Amazon will begin paying hundreds of thousands of warehouse workers a minimum wage of $15 per hour, the company said Tuesday, following criticism from lawmakers that some employees at one of the country's wealthiest companies are dependent on public assistance.
"We listened to our critics, thought hard about what we wanted to do and decided we want to lead," Amazon CEO Jeff Bezos said in a statement. "We're excited about this change and encourage our competitors and other large employers to join us."
The minimum wage increase will be effective Nov. 1, just as Amazon enters the lucrative holiday shopping season and hires temporary workers to help manage the increased demand. The hike will apply to roughly 350,000 full-time, part-time, temporary and seasonal workers, the company said.
An Amazon spokesperson said the company's previous minimum wage varied geographically but said full-time workers earned $11 per hour "in some places." The company did not provide the range of minimum wages it pays nationwide.
Sen. Bernie Sanders (I-Vt.) has emerged as a fierce critic of Amazon's treatment of its workers. Last month, Sanders and Rep. Ro Khanna (D-Calif.) introduced the Stop Bad Employers by Zeroing Out Subsidies Act, or Stop BEZOS Act, aimed at curbing the number of corporate employees on welfare. The measure would impose a tax on large companies to compensate the government when their employees rely on federal assistance programs like food stamps.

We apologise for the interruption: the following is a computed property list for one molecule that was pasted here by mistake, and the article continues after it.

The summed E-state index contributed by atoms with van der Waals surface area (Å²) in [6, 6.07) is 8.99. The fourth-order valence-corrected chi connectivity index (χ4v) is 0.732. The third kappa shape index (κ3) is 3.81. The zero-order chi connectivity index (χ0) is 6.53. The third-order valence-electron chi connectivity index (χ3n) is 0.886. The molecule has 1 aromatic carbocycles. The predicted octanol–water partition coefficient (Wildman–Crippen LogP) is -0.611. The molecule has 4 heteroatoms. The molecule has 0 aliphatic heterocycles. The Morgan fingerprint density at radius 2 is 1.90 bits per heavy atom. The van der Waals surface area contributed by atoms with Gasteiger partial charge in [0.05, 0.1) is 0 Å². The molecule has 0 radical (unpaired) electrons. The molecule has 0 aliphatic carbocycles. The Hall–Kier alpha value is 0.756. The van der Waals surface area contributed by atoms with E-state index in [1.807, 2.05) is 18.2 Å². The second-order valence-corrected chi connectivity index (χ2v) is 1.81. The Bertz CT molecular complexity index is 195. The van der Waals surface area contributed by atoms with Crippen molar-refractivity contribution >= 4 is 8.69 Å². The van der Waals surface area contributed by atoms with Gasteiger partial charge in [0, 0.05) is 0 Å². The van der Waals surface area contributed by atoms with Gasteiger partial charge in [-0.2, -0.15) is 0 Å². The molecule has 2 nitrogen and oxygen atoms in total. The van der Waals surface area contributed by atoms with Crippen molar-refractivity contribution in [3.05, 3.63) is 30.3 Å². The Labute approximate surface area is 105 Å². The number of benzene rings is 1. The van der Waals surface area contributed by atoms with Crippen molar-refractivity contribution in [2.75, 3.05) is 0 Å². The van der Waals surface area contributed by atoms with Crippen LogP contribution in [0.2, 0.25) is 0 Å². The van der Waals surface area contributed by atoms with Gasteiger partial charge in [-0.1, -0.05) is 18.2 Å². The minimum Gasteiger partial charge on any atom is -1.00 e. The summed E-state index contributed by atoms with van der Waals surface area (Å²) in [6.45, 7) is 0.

Sanders said Tuesday he wants to “give credit where credit is due” and congratulated Bezos for “doing the exactly right thing.”
“What Mr. Bezos has done today is not only enormously important for Amazon’s hundreds of thousands of employees, it could well be a shot heard around the world,” Sanders said. He added that profitable corporations in the fast food, airline and retail industries should follow suit.
"This is exactly the response Sen. Sanders and I hoped for when we introduced our bill," Khanna added in a statement. "We called on Jeff Bezos to do this and be the Henry Ford of his generation and raise wages."
Amazon said it would also lobby Congress to raise the federal minimum wage, saying the current rate of $7.25 is nearly a decade old. The company, which spent $12.8 million to influence the federal policy last year, did not elaborate on specific plans.
"Right now, we are encouraging Congress to raise the minimum wage, but will leave it to them to determine what that would look like exactly," the company spokesperson said.
White House economic adviser Larry Kudlow praised Bezos as a "good businessman" and "smart guy" when asked about the wage hike at the White House this morning.
"Good for them. I'm in favor of higher wages," Kudlow said.
Amazon made the announcement amid its much-publicized search for a home for its second corporate headquarters. Three Washington, D.C.-area locations are on its list of 20 finalists, and Bezos has said the company will announce a decision before the end of the year.
Bezos, who owns The Washington Post, recently defended the newspaper against frequent attacks by President Donald Trump. Trump has also criticized Amazon itself, accusing the company of ripping off the U.S. Postal Service, avoiding taxes and other bad practices.